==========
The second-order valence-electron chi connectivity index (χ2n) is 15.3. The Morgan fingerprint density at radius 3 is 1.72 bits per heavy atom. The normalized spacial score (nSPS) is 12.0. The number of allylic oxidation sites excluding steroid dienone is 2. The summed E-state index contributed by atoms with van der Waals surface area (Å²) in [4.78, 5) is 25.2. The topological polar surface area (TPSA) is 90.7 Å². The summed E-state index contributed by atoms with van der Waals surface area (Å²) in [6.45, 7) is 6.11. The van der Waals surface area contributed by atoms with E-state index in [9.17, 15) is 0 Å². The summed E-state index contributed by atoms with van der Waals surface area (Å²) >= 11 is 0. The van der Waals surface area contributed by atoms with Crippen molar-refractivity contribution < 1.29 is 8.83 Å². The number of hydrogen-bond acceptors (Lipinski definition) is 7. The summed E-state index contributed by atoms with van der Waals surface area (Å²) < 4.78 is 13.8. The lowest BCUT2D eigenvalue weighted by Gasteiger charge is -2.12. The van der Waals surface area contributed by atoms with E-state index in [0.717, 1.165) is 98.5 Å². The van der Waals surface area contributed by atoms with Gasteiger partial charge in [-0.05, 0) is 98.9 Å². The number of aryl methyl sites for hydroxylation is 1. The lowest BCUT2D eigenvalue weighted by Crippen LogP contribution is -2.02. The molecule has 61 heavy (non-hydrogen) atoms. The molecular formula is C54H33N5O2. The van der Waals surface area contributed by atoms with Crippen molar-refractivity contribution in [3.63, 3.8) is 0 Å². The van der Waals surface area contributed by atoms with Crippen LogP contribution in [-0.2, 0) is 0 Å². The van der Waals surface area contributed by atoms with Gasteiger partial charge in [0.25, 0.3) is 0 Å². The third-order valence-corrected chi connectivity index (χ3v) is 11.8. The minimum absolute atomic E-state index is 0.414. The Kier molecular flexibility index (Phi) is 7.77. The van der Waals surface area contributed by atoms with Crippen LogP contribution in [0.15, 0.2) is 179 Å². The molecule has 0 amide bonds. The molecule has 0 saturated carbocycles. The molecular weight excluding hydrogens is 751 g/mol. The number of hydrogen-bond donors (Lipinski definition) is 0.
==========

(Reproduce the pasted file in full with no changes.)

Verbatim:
The second-order valence-electron chi connectivity index (χ2n) is 15.3. The Morgan fingerprint density at radius 3 is 1.72 bits per heavy atom. The normalized spacial score (nSPS) is 12.0. The number of allylic oxidation sites excluding steroid dienone is 2. The summed E-state index contributed by atoms with van der Waals surface area (Å²) in [4.78, 5) is 25.2. The topological polar surface area (TPSA) is 90.7 Å². The summed E-state index contributed by atoms with van der Waals surface area (Å²) in [6.45, 7) is 6.11. The van der Waals surface area contributed by atoms with E-state index in [9.17, 15) is 0 Å². The summed E-state index contributed by atoms with van der Waals surface area (Å²) >= 11 is 0. The van der Waals surface area contributed by atoms with Crippen molar-refractivity contribution < 1.29 is 8.83 Å². The number of hydrogen-bond acceptors (Lipinski definition) is 7. The summed E-state index contributed by atoms with van der Waals surface area (Å²) < 4.78 is 13.8. The lowest BCUT2D eigenvalue weighted by Gasteiger charge is -2.12. The van der Waals surface area contributed by atoms with E-state index in [0.717, 1.165) is 98.5 Å². The van der Waals surface area contributed by atoms with Gasteiger partial charge in [-0.05, 0) is 98.9 Å². The number of aryl methyl sites for hydroxylation is 1. The lowest BCUT2D eigenvalue weighted by Crippen LogP contribution is -2.02. The molecule has 61 heavy (non-hydrogen) atoms. The molecular formula is C54H33N5O2. The van der Waals surface area contributed by atoms with Crippen molar-refractivity contribution in [3.63, 3.8) is 0 Å². The van der Waals surface area contributed by atoms with Crippen LogP contribution in [-0.2, 0) is 0 Å². The van der Waals surface area contributed by atoms with Gasteiger partial charge in [0.25, 0.3) is 0 Å². The third-order valence-corrected chi connectivity index (χ3v) is 11.8. The minimum absolute atomic E-state index is 0.414. The Kier molecular flexibility index (Phi) is 7.77. The van der Waals surface area contributed by atoms with Crippen LogP contribution in [0.15, 0.2) is 179 Å². The molecule has 0 amide bonds. The molecule has 0 saturated carbocycles. The molecular weight excluding hydrogens is 751 g/mol. The number of hydrogen-bond donors (Lipinski definition) is 0.